28 Making the RIA a systemic part of the regulatory process requires rationalisation in the allocation of the public resources. To this end, in 2005 the European Commission introduced a proportionality requirement in impact analysis, so that its deepness (and, in particular, the level of public participation and the accuracy of its findings) should be commensurate with the significance of the regulatory action and the range of the expected effects. This way RIA is strictly reconnected to the other main goal of better regulation, the administrative simplification. See Communication from the Commission to the Council and the European Parliament 16 March 2005, COM (2005) 97, “Better Regulation for Growth and Jobs in the European Union”, para. 2A and Annex I; European Commission, Impact Assessment Guidelines, 15 June 2005, SEC (2005) 791, para. 5. Moreover, the proportionality requirement has been implemented by Impact Assessment (IA) Guidelines, 15 January 2009, SEC (2009) 92, which bases the significance of impacts on the type and the content of regulatory initiative (see para. 3.2). On the proportionate level of analysis for IA see also A. Alemanno, “The Better Regulation Initiative at the Judicial Gate: A Trojan Horse within the Commission's Walls or the Way Forward?”, 15 European Law Journal (2009), note 76, available on the Internet at <>; Renda, A., Impact Assessment in the EU. The State of the Art and the Art of the State (Brussels: CEPS, 2006), pp. 9196 Google Scholar; J. Wiener, Better Regulation in Europe (Duke Law School Legal Studies Paper No. 130, 2006), available on the Internet at <>, pp. 20, 36.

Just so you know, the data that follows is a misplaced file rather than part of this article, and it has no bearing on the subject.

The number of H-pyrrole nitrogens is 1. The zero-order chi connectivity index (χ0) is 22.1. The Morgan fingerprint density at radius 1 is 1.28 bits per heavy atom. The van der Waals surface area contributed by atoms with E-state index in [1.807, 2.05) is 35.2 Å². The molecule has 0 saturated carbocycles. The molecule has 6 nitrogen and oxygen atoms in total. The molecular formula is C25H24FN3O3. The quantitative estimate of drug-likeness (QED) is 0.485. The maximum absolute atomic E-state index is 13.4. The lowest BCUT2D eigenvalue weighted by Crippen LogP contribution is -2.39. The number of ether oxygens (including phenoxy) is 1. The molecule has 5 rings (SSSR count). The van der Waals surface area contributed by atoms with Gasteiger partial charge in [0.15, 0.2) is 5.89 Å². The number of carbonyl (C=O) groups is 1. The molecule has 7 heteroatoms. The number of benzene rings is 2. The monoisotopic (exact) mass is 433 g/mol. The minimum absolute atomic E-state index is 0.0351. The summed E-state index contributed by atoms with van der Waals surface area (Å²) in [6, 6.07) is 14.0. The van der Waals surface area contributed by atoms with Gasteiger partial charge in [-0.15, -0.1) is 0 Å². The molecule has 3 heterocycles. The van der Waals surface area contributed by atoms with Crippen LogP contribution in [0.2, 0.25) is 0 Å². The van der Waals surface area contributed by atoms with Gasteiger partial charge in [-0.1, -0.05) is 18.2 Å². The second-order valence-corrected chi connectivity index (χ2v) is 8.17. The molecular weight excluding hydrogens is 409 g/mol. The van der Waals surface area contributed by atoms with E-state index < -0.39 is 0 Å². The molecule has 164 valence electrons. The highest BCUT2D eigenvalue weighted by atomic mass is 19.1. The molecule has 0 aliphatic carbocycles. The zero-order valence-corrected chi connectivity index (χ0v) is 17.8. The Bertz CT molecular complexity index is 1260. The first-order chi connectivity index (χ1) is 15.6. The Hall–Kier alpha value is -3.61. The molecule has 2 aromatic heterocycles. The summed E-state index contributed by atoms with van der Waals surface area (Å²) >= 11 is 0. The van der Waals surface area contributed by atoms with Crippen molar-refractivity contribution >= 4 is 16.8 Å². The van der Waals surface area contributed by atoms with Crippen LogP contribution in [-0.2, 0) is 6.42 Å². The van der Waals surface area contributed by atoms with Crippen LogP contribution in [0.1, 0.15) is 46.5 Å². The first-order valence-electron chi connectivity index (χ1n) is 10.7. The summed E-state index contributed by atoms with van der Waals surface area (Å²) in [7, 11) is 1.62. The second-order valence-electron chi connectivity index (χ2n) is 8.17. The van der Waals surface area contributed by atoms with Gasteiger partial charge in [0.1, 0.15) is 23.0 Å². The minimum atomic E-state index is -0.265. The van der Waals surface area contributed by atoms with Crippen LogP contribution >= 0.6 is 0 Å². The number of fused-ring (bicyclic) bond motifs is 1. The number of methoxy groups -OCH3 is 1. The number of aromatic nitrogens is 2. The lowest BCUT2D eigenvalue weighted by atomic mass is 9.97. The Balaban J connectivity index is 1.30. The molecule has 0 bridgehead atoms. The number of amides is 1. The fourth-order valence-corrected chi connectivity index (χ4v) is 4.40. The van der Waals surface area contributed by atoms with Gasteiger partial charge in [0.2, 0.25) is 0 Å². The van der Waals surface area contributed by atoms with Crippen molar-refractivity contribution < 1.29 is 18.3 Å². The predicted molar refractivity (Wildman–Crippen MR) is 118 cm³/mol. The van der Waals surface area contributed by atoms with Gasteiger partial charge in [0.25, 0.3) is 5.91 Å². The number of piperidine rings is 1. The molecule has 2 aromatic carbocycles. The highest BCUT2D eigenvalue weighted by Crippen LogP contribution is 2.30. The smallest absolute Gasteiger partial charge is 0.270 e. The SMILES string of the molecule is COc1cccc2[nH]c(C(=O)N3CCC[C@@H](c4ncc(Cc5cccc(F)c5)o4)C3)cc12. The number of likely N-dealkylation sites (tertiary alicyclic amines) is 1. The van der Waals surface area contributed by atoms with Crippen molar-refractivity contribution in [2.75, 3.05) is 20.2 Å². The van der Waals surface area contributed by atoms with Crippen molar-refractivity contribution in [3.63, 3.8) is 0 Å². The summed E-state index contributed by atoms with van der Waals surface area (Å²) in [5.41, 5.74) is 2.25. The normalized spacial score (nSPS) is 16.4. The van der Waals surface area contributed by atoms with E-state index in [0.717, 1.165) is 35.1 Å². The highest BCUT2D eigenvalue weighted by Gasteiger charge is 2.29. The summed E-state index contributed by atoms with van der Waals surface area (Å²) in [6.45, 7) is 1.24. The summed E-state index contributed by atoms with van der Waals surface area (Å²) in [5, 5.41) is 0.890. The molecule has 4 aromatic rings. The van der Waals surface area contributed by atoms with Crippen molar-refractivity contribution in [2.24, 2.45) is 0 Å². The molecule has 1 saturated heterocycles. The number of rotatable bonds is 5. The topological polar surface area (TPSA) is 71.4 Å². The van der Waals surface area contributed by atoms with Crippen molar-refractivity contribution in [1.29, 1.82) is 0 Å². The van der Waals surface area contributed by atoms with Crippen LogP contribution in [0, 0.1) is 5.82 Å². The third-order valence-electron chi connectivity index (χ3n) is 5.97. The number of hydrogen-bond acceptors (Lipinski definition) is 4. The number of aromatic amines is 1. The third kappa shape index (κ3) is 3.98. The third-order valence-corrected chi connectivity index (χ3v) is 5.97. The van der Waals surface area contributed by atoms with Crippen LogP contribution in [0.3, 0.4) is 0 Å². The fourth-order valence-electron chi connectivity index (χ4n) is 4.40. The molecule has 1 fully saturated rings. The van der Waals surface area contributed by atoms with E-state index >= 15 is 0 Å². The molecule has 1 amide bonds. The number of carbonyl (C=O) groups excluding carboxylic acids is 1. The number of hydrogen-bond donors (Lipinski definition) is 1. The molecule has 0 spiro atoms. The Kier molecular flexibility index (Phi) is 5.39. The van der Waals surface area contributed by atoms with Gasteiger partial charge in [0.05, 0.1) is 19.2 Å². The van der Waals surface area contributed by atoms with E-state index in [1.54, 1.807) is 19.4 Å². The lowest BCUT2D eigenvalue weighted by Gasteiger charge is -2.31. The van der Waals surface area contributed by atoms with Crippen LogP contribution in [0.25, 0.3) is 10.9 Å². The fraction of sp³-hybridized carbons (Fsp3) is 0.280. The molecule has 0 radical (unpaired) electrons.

29 J. Wiener defines this approach to regulation as a “warm analysis”, because it focuses on regulatory impacts and tradeoffs, mitigating possible overreaction to risks and at the same time being not tied up to rigid measurements of cost and benefits. See id., “Better Regulation in Europe”, supra note 28, pp. 33–38.

30 In the literature on better regulation see, among others, Meuwese, A.C.M., Impact Assessment in EU Lawmaking (Kluwer Law International, 2008)Google Scholar; Allio, L., “Better regulation and impact assessment in the European Commission”, in Kirkpatrick, C. and Parker, D. (eds), Regulatory Impact Assessment. Towards Better Regulation? (Edward Elgar), pp. 72105 Google Scholar; Weatherill, S. (ed.), Better Regulation (Hart Publishing, 2007)Google Scholar; Radaelli, C.M., “Whither Better Regulation for the Lisbon Agenda?”, 14 Journal of European Public Policy (2007), pp. 190207 CrossRefGoogle Scholar; Radaelli, C.M. and De Francesco, F., Regulatory Quality in Europe: Concepts, Measures, and Policy Processes (Manchester University Press, 2007)Google Scholar; Black, J., “Tensions in the Regulatory State”, Public Law (2007), pp. 5873 Google Scholar; Baldwin, R. and Cave, M., Understanding Regulation. Theory, Strategy and Practice (Oxford University Press, 1999)Google Scholar.

31 C.M. Radaelli and A.C.M. Meuwese, Better Regulation in the European Union. The political economy of impact assessment, paper available on the Internet at <>, pp. 1, 8, 10. In particular, the authors analyse the evolution of better regulation and deem it a tool that providing (more or less binding) rules about rule-making, becomes a sort of constitutional method of administration.

32 Breyer, S., Regulation and Its Reform (Cambridge, MS: Harvard University Press, 1982), pp. 103107 Google ScholarPubMed; see also R. Baldwin and M. Cave, “Understanding Regulation”, supra note 30, pp. 118–124.

33 A further classification of standards is proposed by McEldowney, J.F. and McEldowney, S., Environmental Law & Regulation (Oxford: Oxford University Press, 2001 (reprinted 2009)), pp. 5, 11–12Google Scholar, who in the control of pollution distinguish the “quality standards” that set directly environmental goals – namely, fixing the maximum level of pollution in the environment – from the source-related standards which fix specific thresholds of concentration of pollution (“emission standard”), stipulate the means of production (“process standards”) or define the characteristics of a product (“product standard”).